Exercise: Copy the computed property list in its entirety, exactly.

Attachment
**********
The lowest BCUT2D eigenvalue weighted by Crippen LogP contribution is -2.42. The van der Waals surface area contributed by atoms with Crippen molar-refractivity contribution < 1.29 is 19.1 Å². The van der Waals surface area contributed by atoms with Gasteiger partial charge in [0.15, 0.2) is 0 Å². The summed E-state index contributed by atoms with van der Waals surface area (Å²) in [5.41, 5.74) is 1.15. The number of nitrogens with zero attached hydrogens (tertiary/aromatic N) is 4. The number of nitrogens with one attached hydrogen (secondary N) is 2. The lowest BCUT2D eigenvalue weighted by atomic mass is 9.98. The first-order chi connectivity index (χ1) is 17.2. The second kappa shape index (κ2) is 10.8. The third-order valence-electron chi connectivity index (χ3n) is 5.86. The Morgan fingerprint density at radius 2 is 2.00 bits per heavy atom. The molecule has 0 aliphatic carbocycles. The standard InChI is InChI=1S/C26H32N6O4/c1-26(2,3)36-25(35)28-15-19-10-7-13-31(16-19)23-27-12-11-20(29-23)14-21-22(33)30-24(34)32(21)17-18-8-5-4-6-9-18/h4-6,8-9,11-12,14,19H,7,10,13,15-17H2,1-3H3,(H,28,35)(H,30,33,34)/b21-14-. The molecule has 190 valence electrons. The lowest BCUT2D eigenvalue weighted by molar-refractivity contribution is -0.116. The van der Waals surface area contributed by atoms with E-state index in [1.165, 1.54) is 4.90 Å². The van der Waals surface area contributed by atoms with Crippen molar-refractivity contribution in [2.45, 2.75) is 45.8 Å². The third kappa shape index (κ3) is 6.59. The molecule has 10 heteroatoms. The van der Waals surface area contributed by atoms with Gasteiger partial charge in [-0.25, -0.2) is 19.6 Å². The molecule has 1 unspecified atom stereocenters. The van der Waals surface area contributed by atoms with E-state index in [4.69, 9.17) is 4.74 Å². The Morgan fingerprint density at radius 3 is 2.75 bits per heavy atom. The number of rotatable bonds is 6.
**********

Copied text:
The lowest BCUT2D eigenvalue weighted by Crippen LogP contribution is -2.42. The van der Waals surface area contributed by atoms with Crippen molar-refractivity contribution < 1.29 is 19.1 Å². The van der Waals surface area contributed by atoms with Gasteiger partial charge in [0.15, 0.2) is 0 Å². The summed E-state index contributed by atoms with van der Waals surface area (Å²) in [5.41, 5.74) is 1.15. The number of nitrogens with zero attached hydrogens (tertiary/aromatic N) is 4. The number of nitrogens with one attached hydrogen (secondary N) is 2. The lowest BCUT2D eigenvalue weighted by atomic mass is 9.98. The first-order chi connectivity index (χ1) is 17.2. The second kappa shape index (κ2) is 10.8. The third-order valence-electron chi connectivity index (χ3n) is 5.86. The Morgan fingerprint density at radius 2 is 2.00 bits per heavy atom. The molecule has 0 aliphatic carbocycles. The standard InChI is InChI=1S/C26H32N6O4/c1-26(2,3)36-25(35)28-15-19-10-7-13-31(16-19)23-27-12-11-20(29-23)14-21-22(33)30-24(34)32(21)17-18-8-5-4-6-9-18/h4-6,8-9,11-12,14,19H,7,10,13,15-17H2,1-3H3,(H,28,35)(H,30,33,34)/b21-14-. The molecule has 190 valence electrons. The lowest BCUT2D eigenvalue weighted by molar-refractivity contribution is -0.116. The van der Waals surface area contributed by atoms with E-state index in [1.165, 1.54) is 4.90 Å². The van der Waals surface area contributed by atoms with Crippen molar-refractivity contribution in [2.45, 2.75) is 45.8 Å². The third kappa shape index (κ3) is 6.59. The molecule has 10 heteroatoms. The van der Waals surface area contributed by atoms with Gasteiger partial charge in [-0.25, -0.2) is 19.6 Å². The molecule has 1 unspecified atom stereocenters. The van der Waals surface area contributed by atoms with E-state index in [4.69, 9.17) is 4.74 Å². The Morgan fingerprint density at radius 3 is 2.75 bits per heavy atom. The number of rotatable bonds is 6.